Sheriff Donnie Craig has offered support in performing clean-up work to re-open two parks. Above, an unused ball field on Yellow Creek Road.
An old, abandoned ball field in east Pickens, which dates back at least to the 1980s, is a shadow of what it was while in operation.
The pitcher’s mound is still visible, but the playing field is overgrown with weeds. The scoreboard is rusted out and the announcer’s box looks flimsy and rotted from the outside. The field itself is located at the end of a narrow, overgrown pathway behind the Yellow Creek Volunteer Fire Station.
A sign on a tree says because it’s on Yellow Creek Baptist Church property alcohol and drugs are prohibited - but it’s clear no one has used the field in many years.
Way on the other side of the county, in the Hinton community, a massive tree that crashed on the playground behind Hinton Methodist Church several months ago remains there, rendering the playground unusable.
Pickens County Commissioner Becky Denney and Pickens Sheriff Donnie Craig have spearheaded an effort to rejuvenate these two parks so kids on the far east and west ends of the county have somewhere to play that’s close to home. After hearing Denney was in conversation with church leaders about the ball field, Craig approached the Sheriff’s Foundation board - which distributes money raised by JeepFest to projects, non-profits and organizations that benefit children - about providing funding and partnering with commissioners to move the projects forward.
“We’d love to look at some plans and see if through the sheriff’s office and the Sheriff’s Foundation we can work to help bring those to fruition,” Craig said at the Monday, Aug. 1 Pickens County Board of Commissioners’ work session. “It’s not something we want to fund 100 percent of, but I think we can find the funding and volunteers to help.”
Most of Pickens’ public parks are centrally located in the Jasper area. There is also one public park in Talking Rock and one in Nelson.
Speaking at the meeting, Pickens County Parks and Recreation Director Brian Jones said the ball field is in disrepair and will need a massive overhaul before it can be used.
“We went out and looked at it first of June and it’s going to be lots of work,” Jones said. “It probably needs to be torn down and started from scratch. Not only is the field surface needing work, its also the fencing, the press box, trees need to be cut down to make a parking area; it needs a complete gut job. When I was a kid and played out there with my cousins it hasn’t changed any, and that was in the 80s.”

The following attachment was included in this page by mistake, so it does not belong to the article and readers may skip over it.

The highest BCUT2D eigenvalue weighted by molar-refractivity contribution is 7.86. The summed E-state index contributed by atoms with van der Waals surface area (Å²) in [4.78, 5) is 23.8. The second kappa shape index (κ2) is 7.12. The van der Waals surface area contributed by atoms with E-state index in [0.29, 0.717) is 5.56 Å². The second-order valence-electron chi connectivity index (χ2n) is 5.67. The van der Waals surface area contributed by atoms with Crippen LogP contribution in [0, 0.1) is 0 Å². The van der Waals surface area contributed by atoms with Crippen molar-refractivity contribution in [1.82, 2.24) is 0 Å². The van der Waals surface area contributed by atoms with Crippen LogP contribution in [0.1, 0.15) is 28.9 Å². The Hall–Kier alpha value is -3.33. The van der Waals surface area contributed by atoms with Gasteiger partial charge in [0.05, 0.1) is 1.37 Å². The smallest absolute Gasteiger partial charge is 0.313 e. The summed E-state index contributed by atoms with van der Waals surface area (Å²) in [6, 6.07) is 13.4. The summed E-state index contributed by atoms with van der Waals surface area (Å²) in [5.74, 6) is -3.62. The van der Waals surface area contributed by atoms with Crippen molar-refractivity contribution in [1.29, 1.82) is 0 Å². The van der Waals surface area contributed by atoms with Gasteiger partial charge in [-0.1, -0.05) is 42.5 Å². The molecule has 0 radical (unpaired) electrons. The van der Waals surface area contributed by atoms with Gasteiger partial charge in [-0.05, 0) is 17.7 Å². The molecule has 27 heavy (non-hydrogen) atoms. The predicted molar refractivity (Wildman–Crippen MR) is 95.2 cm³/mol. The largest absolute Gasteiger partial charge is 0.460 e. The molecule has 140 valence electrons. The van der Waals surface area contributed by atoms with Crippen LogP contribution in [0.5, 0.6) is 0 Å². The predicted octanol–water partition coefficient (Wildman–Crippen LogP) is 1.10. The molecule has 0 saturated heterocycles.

Denney said she has been in touch with Yellow Creek Baptist Church leadership who have agreed to lease the property to the county for $1 a year as long as the field was not used on Sunday before 2 p.m. so as not to “keep anyone from going to church.”
The problem is that the ball field takes up the lions’ share of the 3.02-acre plot, and Jones said when the necessary parking is added, extras like a playground, which the sheriff suggested, might not fit on the property.
“It has potential but it’s going to cost maybe $50,000 for fencing, laser grading the field for proper drainage – it’s going to be a significant investment,” he said. “I wouldn’t recommend doing it halfway. If we’re going to do it, it needs to be done right.”
Craig asked the commissioners to entertain the idea of putting a plan together, and said his department would supply maintenance and upkeep at both parks through the work detail program.
“As far as the finances we just have to look and see what kind of money is involved,” Craig said. “I’m not familiar with building a ball field but I think it’s something the folks in that area would really enjoy using.”
The rec. director said he could rent the field out five days a week to travel teams, but the sheriff said his top priority are kids.
“My big thing is to have somewhere where those children on the east end of the county have to go play,” he said. “I wouldn’t be opposed to renting the fields on occasion but I wouldn’t want to keep it rented so you get a kid that lives a mile down the street can’t go play ball.”
Craig said he has access to bleachers and fencing through partnerships his office has developed over the years, and also has a few businesses that are willing to get involved and help.
Commission Chair Rob Jones called for a survey of the property before they get “everyone excited.”
“We need to see how much property we’ve got down there,” he said. “We have to work with the church to see if they won’t mind. I’d like to know where the ball field is going to go. I’d like to know if we could have a parking area, or if we can do a playground.”
Jones said the county would take on the expense of the survey.
In regards to the playground in the west end of the county, Commissioner Jerry Barnes said there are issues with the current survey and that it’s unclear who owns the property at this time.
He also recommended the playground be relocated because of another large tree there that could fall in the future. Barnes and Jones said their hands are tied when it comes to cutting it down.
“Georgia Power won’t let county or city government get within 50 feet of a power line, I don’t care if a tree is falling or not,” Jones said. “So, we’ve been trying to get them to cut the trees since they won’t let anyone else in there, but now it fell and tore the playground to pieces.”
The parks director suggested the county-owned playground equipment at the west end park could be relocated to the old Boys & Girls Club facility in Ludville if it’s not being used.
Sheriff Craig said the general area of the current park is, to him, a great location.
“I think we had a lot of people who used that park,” he said.
Craig offered to clean up the playground with the sheriff’s office work force if the county would agree.